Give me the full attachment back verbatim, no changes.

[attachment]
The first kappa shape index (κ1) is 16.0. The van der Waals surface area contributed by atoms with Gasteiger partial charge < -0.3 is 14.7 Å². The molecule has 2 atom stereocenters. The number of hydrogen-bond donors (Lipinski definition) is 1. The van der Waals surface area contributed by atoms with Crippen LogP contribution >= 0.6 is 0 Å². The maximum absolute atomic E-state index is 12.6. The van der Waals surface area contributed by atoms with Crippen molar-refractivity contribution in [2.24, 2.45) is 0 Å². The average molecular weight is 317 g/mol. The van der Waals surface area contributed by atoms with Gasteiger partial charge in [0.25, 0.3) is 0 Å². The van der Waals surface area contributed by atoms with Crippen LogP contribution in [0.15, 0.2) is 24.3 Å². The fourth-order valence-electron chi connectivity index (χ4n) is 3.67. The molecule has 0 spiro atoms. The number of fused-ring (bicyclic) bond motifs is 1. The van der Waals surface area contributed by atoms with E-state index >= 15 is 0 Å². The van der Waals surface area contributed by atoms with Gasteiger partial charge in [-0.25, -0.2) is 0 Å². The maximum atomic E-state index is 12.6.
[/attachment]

The first kappa shape index (κ1) is 16.0. The van der Waals surface area contributed by atoms with Gasteiger partial charge < -0.3 is 14.7 Å². The molecule has 2 atom stereocenters. The number of hydrogen-bond donors (Lipinski definition) is 1. The van der Waals surface area contributed by atoms with Crippen LogP contribution >= 0.6 is 0 Å². The maximum absolute atomic E-state index is 12.6. The van der Waals surface area contributed by atoms with Crippen molar-refractivity contribution in [2.24, 2.45) is 0 Å². The average molecular weight is 317 g/mol. The van der Waals surface area contributed by atoms with Gasteiger partial charge in [0.25, 0.3) is 0 Å². The van der Waals surface area contributed by atoms with Crippen LogP contribution in [0.15, 0.2) is 24.3 Å². The fourth-order valence-electron chi connectivity index (χ4n) is 3.67. The molecule has 0 spiro atoms. The number of fused-ring (bicyclic) bond motifs is 1. The van der Waals surface area contributed by atoms with E-state index >= 15 is 0 Å². The van der Waals surface area contributed by atoms with Gasteiger partial charge in [-0.25, -0.2) is 0 Å². The maximum atomic E-state index is 12.6.